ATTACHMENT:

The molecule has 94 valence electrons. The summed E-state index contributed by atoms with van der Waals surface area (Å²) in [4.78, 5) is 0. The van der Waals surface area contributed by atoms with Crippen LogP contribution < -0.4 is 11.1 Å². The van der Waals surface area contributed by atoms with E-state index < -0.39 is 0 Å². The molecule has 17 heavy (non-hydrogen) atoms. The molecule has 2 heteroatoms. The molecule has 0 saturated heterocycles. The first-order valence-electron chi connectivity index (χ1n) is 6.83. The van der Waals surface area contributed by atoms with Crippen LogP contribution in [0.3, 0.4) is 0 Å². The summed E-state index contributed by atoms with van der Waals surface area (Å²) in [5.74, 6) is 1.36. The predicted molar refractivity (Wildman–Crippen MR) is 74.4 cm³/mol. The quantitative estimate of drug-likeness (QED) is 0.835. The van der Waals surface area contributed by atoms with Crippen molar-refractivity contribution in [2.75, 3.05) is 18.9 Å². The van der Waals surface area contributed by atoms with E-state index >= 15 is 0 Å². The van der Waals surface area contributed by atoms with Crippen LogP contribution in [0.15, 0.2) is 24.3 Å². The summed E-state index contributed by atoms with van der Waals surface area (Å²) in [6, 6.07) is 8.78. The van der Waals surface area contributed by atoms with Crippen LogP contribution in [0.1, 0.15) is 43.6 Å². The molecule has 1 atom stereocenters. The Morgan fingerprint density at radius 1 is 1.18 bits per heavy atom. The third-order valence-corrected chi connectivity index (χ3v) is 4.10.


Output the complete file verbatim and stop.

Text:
The molecule has 94 valence electrons. The summed E-state index contributed by atoms with van der Waals surface area (Å²) in [4.78, 5) is 0. The van der Waals surface area contributed by atoms with Crippen LogP contribution < -0.4 is 11.1 Å². The van der Waals surface area contributed by atoms with E-state index < -0.39 is 0 Å². The molecule has 17 heavy (non-hydrogen) atoms. The molecule has 2 heteroatoms. The molecule has 0 saturated heterocycles. The first-order valence-electron chi connectivity index (χ1n) is 6.83. The van der Waals surface area contributed by atoms with Crippen LogP contribution in [0.3, 0.4) is 0 Å². The summed E-state index contributed by atoms with van der Waals surface area (Å²) in [5.74, 6) is 1.36. The predicted molar refractivity (Wildman–Crippen MR) is 74.4 cm³/mol. The quantitative estimate of drug-likeness (QED) is 0.835. The van der Waals surface area contributed by atoms with Crippen molar-refractivity contribution in [2.75, 3.05) is 18.9 Å². The van der Waals surface area contributed by atoms with E-state index >= 15 is 0 Å². The van der Waals surface area contributed by atoms with Crippen LogP contribution in [0.15, 0.2) is 24.3 Å². The summed E-state index contributed by atoms with van der Waals surface area (Å²) in [6, 6.07) is 8.78. The van der Waals surface area contributed by atoms with Crippen LogP contribution in [0.1, 0.15) is 43.6 Å². The molecule has 1 atom stereocenters. The Morgan fingerprint density at radius 1 is 1.18 bits per heavy atom. The third-order valence-corrected chi connectivity index (χ3v) is 4.10.